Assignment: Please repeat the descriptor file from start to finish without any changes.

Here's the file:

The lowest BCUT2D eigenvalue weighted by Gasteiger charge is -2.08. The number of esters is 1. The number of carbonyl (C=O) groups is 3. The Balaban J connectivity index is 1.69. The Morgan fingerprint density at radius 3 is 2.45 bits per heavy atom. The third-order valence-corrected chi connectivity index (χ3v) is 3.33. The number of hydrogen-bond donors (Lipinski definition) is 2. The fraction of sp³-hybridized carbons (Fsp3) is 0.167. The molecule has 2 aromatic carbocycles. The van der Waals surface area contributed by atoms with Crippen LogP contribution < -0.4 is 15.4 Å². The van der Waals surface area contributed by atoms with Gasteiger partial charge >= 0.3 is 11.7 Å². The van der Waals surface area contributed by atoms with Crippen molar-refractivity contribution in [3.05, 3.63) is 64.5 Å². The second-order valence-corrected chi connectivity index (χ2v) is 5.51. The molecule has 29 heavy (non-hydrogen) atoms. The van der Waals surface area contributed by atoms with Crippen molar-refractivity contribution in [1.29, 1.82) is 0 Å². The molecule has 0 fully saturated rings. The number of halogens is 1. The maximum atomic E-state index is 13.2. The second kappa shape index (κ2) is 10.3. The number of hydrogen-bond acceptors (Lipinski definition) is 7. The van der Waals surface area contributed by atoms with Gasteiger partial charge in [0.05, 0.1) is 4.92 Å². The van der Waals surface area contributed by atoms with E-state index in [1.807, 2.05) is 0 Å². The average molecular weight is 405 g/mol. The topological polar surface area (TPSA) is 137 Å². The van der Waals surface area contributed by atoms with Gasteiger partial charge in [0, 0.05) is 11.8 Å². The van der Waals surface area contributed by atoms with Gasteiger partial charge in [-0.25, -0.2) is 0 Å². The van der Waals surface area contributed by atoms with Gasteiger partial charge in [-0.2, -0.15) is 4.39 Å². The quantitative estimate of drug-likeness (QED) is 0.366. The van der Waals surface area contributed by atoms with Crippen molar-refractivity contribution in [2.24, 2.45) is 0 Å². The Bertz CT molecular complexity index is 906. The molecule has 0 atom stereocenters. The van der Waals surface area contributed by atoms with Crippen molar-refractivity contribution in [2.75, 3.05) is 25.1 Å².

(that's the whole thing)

The lowest BCUT2D eigenvalue weighted by Gasteiger charge is -2.08. The number of esters is 1. The number of carbonyl (C=O) groups is 3. The Balaban J connectivity index is 1.69. The Morgan fingerprint density at radius 3 is 2.45 bits per heavy atom. The third-order valence-corrected chi connectivity index (χ3v) is 3.33. The number of hydrogen-bond donors (Lipinski definition) is 2. The fraction of sp³-hybridized carbons (Fsp3) is 0.167. The molecule has 2 aromatic carbocycles. The van der Waals surface area contributed by atoms with Crippen LogP contribution < -0.4 is 15.4 Å². The van der Waals surface area contributed by atoms with Gasteiger partial charge >= 0.3 is 11.7 Å². The van der Waals surface area contributed by atoms with Crippen molar-refractivity contribution in [3.05, 3.63) is 64.5 Å². The second-order valence-corrected chi connectivity index (χ2v) is 5.51. The molecule has 29 heavy (non-hydrogen) atoms. The van der Waals surface area contributed by atoms with Crippen molar-refractivity contribution in [1.29, 1.82) is 0 Å². The molecule has 0 fully saturated rings. The number of halogens is 1. The maximum atomic E-state index is 13.2. The second kappa shape index (κ2) is 10.3. The number of hydrogen-bond acceptors (Lipinski definition) is 7. The van der Waals surface area contributed by atoms with Gasteiger partial charge in [0.05, 0.1) is 4.92 Å². The van der Waals surface area contributed by atoms with E-state index in [1.807, 2.05) is 0 Å². The average molecular weight is 405 g/mol. The topological polar surface area (TPSA) is 137 Å². The van der Waals surface area contributed by atoms with Gasteiger partial charge in [0, 0.05) is 11.8 Å². The van der Waals surface area contributed by atoms with Gasteiger partial charge in [-0.25, -0.2) is 0 Å². The van der Waals surface area contributed by atoms with Gasteiger partial charge in [-0.2, -0.15) is 4.39 Å². The quantitative estimate of drug-likeness (QED) is 0.366. The van der Waals surface area contributed by atoms with Crippen molar-refractivity contribution in [2.24, 2.45) is 0 Å². The Bertz CT molecular complexity index is 906. The molecule has 0 atom stereocenters. The van der Waals surface area contributed by atoms with Crippen molar-refractivity contribution in [2.75, 3.05) is 25.1 Å².